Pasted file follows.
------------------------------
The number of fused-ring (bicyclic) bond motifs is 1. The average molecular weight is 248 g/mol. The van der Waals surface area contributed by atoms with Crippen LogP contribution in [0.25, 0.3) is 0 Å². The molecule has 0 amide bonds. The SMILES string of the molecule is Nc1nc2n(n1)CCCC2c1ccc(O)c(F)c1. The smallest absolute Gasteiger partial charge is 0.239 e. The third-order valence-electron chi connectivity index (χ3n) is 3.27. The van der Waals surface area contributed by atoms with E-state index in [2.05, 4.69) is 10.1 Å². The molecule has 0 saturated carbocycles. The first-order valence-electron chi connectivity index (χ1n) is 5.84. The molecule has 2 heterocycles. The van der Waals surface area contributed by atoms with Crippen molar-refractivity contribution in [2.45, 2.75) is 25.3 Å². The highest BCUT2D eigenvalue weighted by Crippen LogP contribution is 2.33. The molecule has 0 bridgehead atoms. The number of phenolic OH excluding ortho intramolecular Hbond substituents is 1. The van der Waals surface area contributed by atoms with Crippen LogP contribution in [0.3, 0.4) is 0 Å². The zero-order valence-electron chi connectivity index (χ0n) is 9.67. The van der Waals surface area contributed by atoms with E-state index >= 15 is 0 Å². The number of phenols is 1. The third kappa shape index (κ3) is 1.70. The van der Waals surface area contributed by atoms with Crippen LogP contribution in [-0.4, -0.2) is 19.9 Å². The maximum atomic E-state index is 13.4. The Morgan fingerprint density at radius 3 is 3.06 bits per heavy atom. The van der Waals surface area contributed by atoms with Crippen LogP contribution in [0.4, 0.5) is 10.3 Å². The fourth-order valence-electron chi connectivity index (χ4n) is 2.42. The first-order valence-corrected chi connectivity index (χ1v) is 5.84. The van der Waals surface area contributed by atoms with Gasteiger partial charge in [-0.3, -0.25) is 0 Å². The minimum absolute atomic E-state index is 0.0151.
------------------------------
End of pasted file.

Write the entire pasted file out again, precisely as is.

The number of fused-ring (bicyclic) bond motifs is 1. The average molecular weight is 248 g/mol. The van der Waals surface area contributed by atoms with Crippen LogP contribution in [0.25, 0.3) is 0 Å². The molecule has 0 amide bonds. The SMILES string of the molecule is Nc1nc2n(n1)CCCC2c1ccc(O)c(F)c1. The smallest absolute Gasteiger partial charge is 0.239 e. The third-order valence-electron chi connectivity index (χ3n) is 3.27. The van der Waals surface area contributed by atoms with E-state index in [2.05, 4.69) is 10.1 Å². The molecule has 0 saturated carbocycles. The first-order valence-electron chi connectivity index (χ1n) is 5.84. The molecule has 2 heterocycles. The van der Waals surface area contributed by atoms with Crippen molar-refractivity contribution in [2.45, 2.75) is 25.3 Å². The highest BCUT2D eigenvalue weighted by Crippen LogP contribution is 2.33. The molecule has 0 bridgehead atoms. The number of phenolic OH excluding ortho intramolecular Hbond substituents is 1. The van der Waals surface area contributed by atoms with Crippen LogP contribution in [0.3, 0.4) is 0 Å². The zero-order valence-electron chi connectivity index (χ0n) is 9.67. The van der Waals surface area contributed by atoms with E-state index >= 15 is 0 Å². The number of phenols is 1. The third kappa shape index (κ3) is 1.70. The van der Waals surface area contributed by atoms with Crippen LogP contribution in [-0.4, -0.2) is 19.9 Å². The maximum atomic E-state index is 13.4. The Morgan fingerprint density at radius 3 is 3.06 bits per heavy atom. The van der Waals surface area contributed by atoms with Crippen LogP contribution in [0.4, 0.5) is 10.3 Å². The fourth-order valence-electron chi connectivity index (χ4n) is 2.42. The first-order valence-corrected chi connectivity index (χ1v) is 5.84. The van der Waals surface area contributed by atoms with Gasteiger partial charge in [-0.3, -0.25) is 0 Å². The minimum absolute atomic E-state index is 0.0151.